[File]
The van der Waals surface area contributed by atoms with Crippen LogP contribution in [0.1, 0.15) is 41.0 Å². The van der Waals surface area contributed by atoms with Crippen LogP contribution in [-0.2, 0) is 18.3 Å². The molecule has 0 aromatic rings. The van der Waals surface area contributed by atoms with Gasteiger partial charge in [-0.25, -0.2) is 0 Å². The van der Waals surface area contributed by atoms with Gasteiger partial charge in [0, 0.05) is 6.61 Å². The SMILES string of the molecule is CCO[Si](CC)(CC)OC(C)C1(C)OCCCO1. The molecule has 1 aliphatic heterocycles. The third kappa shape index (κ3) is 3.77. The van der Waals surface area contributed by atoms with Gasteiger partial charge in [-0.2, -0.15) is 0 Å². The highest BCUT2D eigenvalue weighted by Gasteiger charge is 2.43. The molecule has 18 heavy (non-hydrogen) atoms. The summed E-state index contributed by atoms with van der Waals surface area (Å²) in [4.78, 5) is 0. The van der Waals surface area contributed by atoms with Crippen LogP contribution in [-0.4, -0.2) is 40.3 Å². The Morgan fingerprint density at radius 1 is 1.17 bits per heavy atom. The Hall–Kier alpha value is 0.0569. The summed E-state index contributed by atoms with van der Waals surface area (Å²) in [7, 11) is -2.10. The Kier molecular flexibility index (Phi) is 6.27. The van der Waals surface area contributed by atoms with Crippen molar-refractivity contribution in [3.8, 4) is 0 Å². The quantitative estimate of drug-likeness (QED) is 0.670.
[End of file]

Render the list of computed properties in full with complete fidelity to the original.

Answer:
The van der Waals surface area contributed by atoms with Crippen LogP contribution in [0.1, 0.15) is 41.0 Å². The van der Waals surface area contributed by atoms with Crippen LogP contribution in [-0.2, 0) is 18.3 Å². The molecule has 0 aromatic rings. The van der Waals surface area contributed by atoms with Gasteiger partial charge in [-0.25, -0.2) is 0 Å². The van der Waals surface area contributed by atoms with Gasteiger partial charge in [0, 0.05) is 6.61 Å². The SMILES string of the molecule is CCO[Si](CC)(CC)OC(C)C1(C)OCCCO1. The molecule has 1 aliphatic heterocycles. The third kappa shape index (κ3) is 3.77. The van der Waals surface area contributed by atoms with Gasteiger partial charge in [-0.2, -0.15) is 0 Å². The highest BCUT2D eigenvalue weighted by Gasteiger charge is 2.43. The molecule has 18 heavy (non-hydrogen) atoms. The summed E-state index contributed by atoms with van der Waals surface area (Å²) in [4.78, 5) is 0. The van der Waals surface area contributed by atoms with Crippen LogP contribution in [-0.4, -0.2) is 40.3 Å². The Morgan fingerprint density at radius 1 is 1.17 bits per heavy atom. The Hall–Kier alpha value is 0.0569. The summed E-state index contributed by atoms with van der Waals surface area (Å²) in [7, 11) is -2.10. The Kier molecular flexibility index (Phi) is 6.27. The van der Waals surface area contributed by atoms with Crippen molar-refractivity contribution in [3.8, 4) is 0 Å². The quantitative estimate of drug-likeness (QED) is 0.670.